Oct 30 2015

Coding boot camps are an example of the innovation that can occur in higher education, meeting the demand for skilled workers without relying on the endorsement or support of the federal government.
Unfortunately, a new program run by the federal government and its approved accreditors will likely jeopardize the success these boot camps have had by driving up costs and encouraging bad actors to seek federal funds.
The Department of Education’s pilot project, the Educational Quality through Innovative Partnerships (EQUIP), would make students enrolled at coding boot camps eligible for federal financial aid, but only those boot camps that are offered through accredited colleges or universities and regulated by an independent quality assurance entity.
We need a federal higher education policy that encourages students of all backgrounds to advance themselves through additional education, but this program will likely have the opposite effect: federal accreditation, and the burdensome regulation that comes with it, poses a direct threat to innovation and disruption.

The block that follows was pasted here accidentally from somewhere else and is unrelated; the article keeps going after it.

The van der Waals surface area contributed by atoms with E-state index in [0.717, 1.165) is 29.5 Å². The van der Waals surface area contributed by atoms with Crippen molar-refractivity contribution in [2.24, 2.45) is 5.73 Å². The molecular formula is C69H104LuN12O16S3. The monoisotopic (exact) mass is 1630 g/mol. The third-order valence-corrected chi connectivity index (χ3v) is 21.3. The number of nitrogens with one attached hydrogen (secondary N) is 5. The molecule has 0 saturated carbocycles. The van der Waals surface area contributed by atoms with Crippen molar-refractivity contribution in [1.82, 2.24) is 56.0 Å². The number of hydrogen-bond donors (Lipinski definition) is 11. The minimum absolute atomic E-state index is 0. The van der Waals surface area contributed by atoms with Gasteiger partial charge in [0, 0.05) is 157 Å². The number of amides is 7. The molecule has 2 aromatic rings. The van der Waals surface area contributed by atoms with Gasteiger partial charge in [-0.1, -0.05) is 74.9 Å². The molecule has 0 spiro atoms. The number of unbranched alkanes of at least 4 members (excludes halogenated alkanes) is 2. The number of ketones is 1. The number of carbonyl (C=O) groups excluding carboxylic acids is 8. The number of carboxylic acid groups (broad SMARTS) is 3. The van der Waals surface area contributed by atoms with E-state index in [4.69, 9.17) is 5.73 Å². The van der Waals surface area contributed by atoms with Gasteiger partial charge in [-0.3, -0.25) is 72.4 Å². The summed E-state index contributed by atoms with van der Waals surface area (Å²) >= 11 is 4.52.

Instead of endangering this promising new model, the federal government should stand clear and enact policies that foster more innovation of the traditional higher education. Already, many coding boot camps offer alternative financing options to those who can’t afford to make an upfront payment, which opens the door to lower-income students.
And the federal government should open up the accreditation process, to remove the barriers to entry that prevent new programs from emerging to offer higher quality education at lower prices.
We can begin the process of education overhaul that our country needs by pursuing reforms like the Higher Education Reform and Opportunity (HERO) Act, which would give states a new option to create their own, alternative accreditation systems and open up new options for students qualifying for federal aid.
Our country is known for its pioneering and entrepreneurial spirit. It’s time to unleash that spirit from the grip of the our federal government's bureaucracy, so that our higher education system can once again serve the students of today who will innovate and lead tomorrow.